The content of management of violence policy documents in United Kingdom acute inpatient mental health services
Aim of the study. The aim of the study was to examine the content of Trust policies concerning the prevention and management of violence in acute in-patient settings in order to establish their usefulness as guidance for staff in this difficult, complex, and controversial aspect of inpatient psychiatric care.
Background. Violence is a commonly encountered problem in inpatient psychiatric settings. There are legal requirements for workplaces in general and mental health care facilities in particular to develop safe systems of work based upon the findings of assessments of this risk. Policies have a key role to play in making explicit the responsibilities of both employer and employees, and specifying standards of acceptable practice.
Design. A cross-sectional survey methodology was used, which entailed examination of the content of management of violence policies that had been forwarded to the authors from 40 Trusts providing acute inpatient psychiatric care throughout England, Scotland, Wales, and Northern Ireland.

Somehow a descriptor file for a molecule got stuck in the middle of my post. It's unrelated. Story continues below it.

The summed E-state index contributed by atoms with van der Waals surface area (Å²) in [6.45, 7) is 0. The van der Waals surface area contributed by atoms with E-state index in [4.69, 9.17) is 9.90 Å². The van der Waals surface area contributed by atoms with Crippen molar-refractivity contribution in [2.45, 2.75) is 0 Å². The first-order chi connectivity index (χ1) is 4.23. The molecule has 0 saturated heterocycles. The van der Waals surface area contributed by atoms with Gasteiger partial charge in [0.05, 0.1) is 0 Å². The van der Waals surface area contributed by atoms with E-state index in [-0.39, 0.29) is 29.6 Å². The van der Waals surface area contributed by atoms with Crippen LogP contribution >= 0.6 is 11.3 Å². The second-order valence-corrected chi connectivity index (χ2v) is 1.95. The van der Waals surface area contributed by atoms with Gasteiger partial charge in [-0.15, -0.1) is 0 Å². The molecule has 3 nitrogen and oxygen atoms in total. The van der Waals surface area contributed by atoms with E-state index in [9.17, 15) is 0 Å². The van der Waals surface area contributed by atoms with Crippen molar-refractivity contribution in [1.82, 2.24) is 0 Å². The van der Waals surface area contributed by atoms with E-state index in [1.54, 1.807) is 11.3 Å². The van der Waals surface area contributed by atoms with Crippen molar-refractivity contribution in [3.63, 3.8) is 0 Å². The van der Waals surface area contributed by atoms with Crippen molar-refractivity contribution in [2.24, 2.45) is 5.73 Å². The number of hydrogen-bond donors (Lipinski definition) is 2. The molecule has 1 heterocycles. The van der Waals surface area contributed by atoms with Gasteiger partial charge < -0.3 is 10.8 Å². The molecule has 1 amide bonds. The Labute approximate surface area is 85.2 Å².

Findings. Policies were found to vary widely in their content, and serious shortcomings were noted in the extent to which policies included information regarding their status and review, advice on the prevention of violence, the management of violent incidents, and postincident action.
Conclusions. Further research is needed to tease out the extent to policies which are lacking in content, reflect shortcomings in the organizational approach to the prevention and management of violence by Trusts, and the extent to which such shortcomings result in harm being suffered by staff and/or patients. An alternative format for the presentation of management of violence policies is discussed, and items that should be included in inpatient units' management of violence policies are suggested.